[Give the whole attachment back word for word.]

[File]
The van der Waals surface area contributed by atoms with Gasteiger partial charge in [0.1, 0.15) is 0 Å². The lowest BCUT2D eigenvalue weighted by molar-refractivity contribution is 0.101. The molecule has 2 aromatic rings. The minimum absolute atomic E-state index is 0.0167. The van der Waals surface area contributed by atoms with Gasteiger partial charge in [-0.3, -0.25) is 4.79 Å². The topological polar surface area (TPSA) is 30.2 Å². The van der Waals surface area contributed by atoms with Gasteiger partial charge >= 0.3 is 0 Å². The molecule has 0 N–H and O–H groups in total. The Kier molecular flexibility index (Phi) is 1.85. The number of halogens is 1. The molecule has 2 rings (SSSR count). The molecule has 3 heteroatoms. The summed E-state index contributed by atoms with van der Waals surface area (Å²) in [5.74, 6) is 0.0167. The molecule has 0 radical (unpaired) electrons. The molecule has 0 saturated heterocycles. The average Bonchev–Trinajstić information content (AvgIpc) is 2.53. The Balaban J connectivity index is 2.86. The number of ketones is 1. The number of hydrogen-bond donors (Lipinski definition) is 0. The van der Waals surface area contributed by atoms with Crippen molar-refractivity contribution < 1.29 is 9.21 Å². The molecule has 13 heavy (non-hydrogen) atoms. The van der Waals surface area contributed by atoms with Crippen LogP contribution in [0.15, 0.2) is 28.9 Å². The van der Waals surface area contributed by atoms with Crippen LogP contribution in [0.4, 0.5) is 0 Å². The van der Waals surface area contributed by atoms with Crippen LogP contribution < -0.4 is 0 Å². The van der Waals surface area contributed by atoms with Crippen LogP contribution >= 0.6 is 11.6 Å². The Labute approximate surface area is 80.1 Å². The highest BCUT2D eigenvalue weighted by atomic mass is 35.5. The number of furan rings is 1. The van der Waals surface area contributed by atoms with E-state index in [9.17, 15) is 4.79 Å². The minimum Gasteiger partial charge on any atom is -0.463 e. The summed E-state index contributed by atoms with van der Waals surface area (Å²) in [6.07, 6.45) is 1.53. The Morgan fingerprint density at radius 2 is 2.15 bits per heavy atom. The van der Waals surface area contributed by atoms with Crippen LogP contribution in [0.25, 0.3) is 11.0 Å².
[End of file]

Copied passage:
The van der Waals surface area contributed by atoms with Gasteiger partial charge in [0.1, 0.15) is 0 Å². The lowest BCUT2D eigenvalue weighted by molar-refractivity contribution is 0.101. The molecule has 2 aromatic rings. The minimum absolute atomic E-state index is 0.0167. The van der Waals surface area contributed by atoms with Gasteiger partial charge in [-0.3, -0.25) is 4.79 Å². The topological polar surface area (TPSA) is 30.2 Å². The van der Waals surface area contributed by atoms with Gasteiger partial charge >= 0.3 is 0 Å². The molecule has 0 N–H and O–H groups in total. The Kier molecular flexibility index (Phi) is 1.85. The number of halogens is 1. The molecule has 2 rings (SSSR count). The molecule has 3 heteroatoms. The summed E-state index contributed by atoms with van der Waals surface area (Å²) in [5.74, 6) is 0.0167. The molecule has 0 radical (unpaired) electrons. The molecule has 0 saturated heterocycles. The average Bonchev–Trinajstić information content (AvgIpc) is 2.53. The Balaban J connectivity index is 2.86. The number of ketones is 1. The number of hydrogen-bond donors (Lipinski definition) is 0. The van der Waals surface area contributed by atoms with Crippen molar-refractivity contribution < 1.29 is 9.21 Å². The molecule has 13 heavy (non-hydrogen) atoms. The van der Waals surface area contributed by atoms with Crippen LogP contribution in [0.15, 0.2) is 28.9 Å². The van der Waals surface area contributed by atoms with Crippen LogP contribution in [0.4, 0.5) is 0 Å². The van der Waals surface area contributed by atoms with Crippen LogP contribution < -0.4 is 0 Å². The van der Waals surface area contributed by atoms with Crippen LogP contribution >= 0.6 is 11.6 Å². The Labute approximate surface area is 80.1 Å². The highest BCUT2D eigenvalue weighted by atomic mass is 35.5. The number of furan rings is 1. The van der Waals surface area contributed by atoms with E-state index in [9.17, 15) is 4.79 Å². The minimum Gasteiger partial charge on any atom is -0.463 e. The summed E-state index contributed by atoms with van der Waals surface area (Å²) in [6.07, 6.45) is 1.53. The Morgan fingerprint density at radius 2 is 2.15 bits per heavy atom. The van der Waals surface area contributed by atoms with Crippen LogP contribution in [0.25, 0.3) is 11.0 Å².